Eric’s friends have used the term ‘White-Washed’ to describe him. My understanding is that he is so assimilated that he has almost lost touch with his Chinese heritage. It was difficult for me to understand why he’d stopped celebrating his holidays. As a Reform Jew, I knew that you could assimilate but still participate in your own cultural traditions (that was how Reform Judaism was created in America after all). Since I met Eric, we’ve been celebrating the Chinese New Year with other friends, many of whom are Asian.
[perfectpullquote align=”right” cite=”” link=”” color=”” class=”” size=””]We make chicken and chive dumplings every year at our home to bring in the New Year. I don’t eat pork, so Eric has had to make some compromises![/perfectpullquote]
Because of Communism, there was no religion for the Chinese people of Eric’s generation. Therefore, my Jewish holidays are celebrated much more often than his Chinese ones. The Jewish New Year (Rosh Hashanna), Day of Atonement (Yom Kippur), Hanukkah and Passover are celebrated in our home with my side of the family. The Lunar calendar is used by both Jews and Chinese alike. Because of this, many of our holidays are during the week but we try to celebrate as authentically as much as possible.
By the time he was ready to propose in 2011, we had been dating for 3.5 years and he popped the question on Yom Kippur (Day of Atonement, aka the most religious day of the year for Jews). He wanted to propose at sunset but I was so sick from fasting all day – I had low blood sugar and a horrible headache, his best-laid plans didn’t work so instead it was after dusk. He suggested we go for a walk to get fresh air to make me feel better.
We often go to the Lincoln Park Nature Boardwalk which overlooks the skyline of Chicago. He was saying very sweet things to me on the bridge there and all of a sudden got on one knee which made me step backward in shock. He said “Come here” and so instead of taking a few steps towards him, I actually got down on my knees as well so we were face to face! We looked like we were doing a football huddle! Of course, I said yes but couldn’t see the ring so I jumped up and ran to the nearest street light to check it out.
Since it was Yom Kippur ‘Break Fast’ and families get together at that time, we were able to call my parents and they were with a bunch of extended family and friends so everyone could hear the news immediately. Everyone was very excited!
[perfectpullquote align=”left” cite=”” link=”” color=”” class=”” size=””] I knew I wanted to include Chinese traditions in our wedding. The colors red and gold are used to celebrate happiness, luck, and love in Chinese. [/perfectpullquote]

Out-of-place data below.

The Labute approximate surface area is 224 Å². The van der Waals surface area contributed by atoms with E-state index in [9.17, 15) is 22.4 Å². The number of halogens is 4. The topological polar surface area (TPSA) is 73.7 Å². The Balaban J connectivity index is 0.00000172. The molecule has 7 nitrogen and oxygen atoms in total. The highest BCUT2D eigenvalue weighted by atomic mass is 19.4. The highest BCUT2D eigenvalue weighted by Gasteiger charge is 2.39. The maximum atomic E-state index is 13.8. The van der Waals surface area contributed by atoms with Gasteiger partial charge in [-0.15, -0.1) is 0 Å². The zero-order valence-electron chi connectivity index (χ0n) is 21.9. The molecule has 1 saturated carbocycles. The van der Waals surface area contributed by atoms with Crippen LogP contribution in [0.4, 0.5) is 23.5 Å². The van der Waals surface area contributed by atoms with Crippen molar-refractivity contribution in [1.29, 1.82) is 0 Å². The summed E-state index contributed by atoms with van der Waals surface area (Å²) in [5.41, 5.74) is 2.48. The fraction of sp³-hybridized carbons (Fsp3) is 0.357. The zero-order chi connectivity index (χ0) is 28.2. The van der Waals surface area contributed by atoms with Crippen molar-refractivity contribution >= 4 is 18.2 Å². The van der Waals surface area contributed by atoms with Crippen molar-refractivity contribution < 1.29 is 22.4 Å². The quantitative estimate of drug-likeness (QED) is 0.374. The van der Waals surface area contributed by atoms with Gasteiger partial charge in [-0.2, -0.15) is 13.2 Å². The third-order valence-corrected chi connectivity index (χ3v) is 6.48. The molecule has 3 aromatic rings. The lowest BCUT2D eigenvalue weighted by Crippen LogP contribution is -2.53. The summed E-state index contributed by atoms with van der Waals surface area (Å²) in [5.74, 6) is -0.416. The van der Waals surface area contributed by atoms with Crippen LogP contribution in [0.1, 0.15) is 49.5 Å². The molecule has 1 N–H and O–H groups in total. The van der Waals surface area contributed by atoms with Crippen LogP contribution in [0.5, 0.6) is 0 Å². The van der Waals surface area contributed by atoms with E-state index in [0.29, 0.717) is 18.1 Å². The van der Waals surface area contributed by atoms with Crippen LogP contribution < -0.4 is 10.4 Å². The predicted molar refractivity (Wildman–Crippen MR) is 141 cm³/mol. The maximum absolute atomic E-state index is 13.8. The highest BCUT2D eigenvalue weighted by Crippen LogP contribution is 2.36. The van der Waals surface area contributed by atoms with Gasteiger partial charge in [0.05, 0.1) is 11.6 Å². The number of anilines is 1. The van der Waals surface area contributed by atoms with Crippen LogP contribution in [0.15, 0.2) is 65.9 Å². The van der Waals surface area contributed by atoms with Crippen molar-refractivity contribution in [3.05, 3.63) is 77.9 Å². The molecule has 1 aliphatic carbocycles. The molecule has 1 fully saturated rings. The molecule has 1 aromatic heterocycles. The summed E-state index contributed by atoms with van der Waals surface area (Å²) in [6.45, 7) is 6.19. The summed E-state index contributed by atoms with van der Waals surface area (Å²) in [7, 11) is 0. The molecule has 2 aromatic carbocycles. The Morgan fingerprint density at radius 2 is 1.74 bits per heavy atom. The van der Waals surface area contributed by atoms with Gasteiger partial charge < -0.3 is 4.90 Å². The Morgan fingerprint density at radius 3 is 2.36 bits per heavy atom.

We used those as our wedding colors, as well as, the Chinese character for ‘Double Happiness’. My mom was able to use that symbol within the Jewish Star of David to paint our Ketubah (marriage license) for our wedding. See photo below
A few years later, when we found out we were having a baby, we didn’t know the gender but decided to choose a Hebrew first name since our child would have a Chinese last name. This is the greatest testament to honoring our multicultural backgrounds. Talia Cheng is now a thriving toddler with her father’s smile and attitude and her mother’s eyes and curly hair. I guess my Jewish genes were a lot stronger than Eric’s Asian genes based on her looks!
In our relationship, we really focus on communication ahead of time. Sometimes Eric does not participate in the storytelling involved with certain Jewish holidays (i.e. Passover Seder) because it makes him uncomfortable. We aren’t sure what will happen once Talia learns to read and can participate herself but we’d like her to decide herself if she wants to be involved.
We always try to integrate our cultures whenever possible. Some of my favorite memories of this are making dumplings together on Chinese New Year, doing the Hora at our wedding and other family weddings, enjoying brisket and matzah ball soup during the Jewish holidays, and traveling to China together.
Talia had a Jewish baby naming ceremony when she was born and will likely attend a Jewish preschool. She takes a weekly Mandarin class and practices at home with Eric and her NaiNai (Grandma). How lucky Talia is that she will have a strong upbringing in both cultures and celebrate holidays from both lineages! Maybe she’ll be trilingual one day; maybe she’ll choose to study abroad in Israel or China. Whatever her future holds, we hope she will be aware of the diversity in the world around her and will cherish the cultures from which she comes.
Jessica Colman Cheng is the Director of Social Media at the Parent Voice,.
Eric Cheng is the Director of Strategy at Sears Holding Company.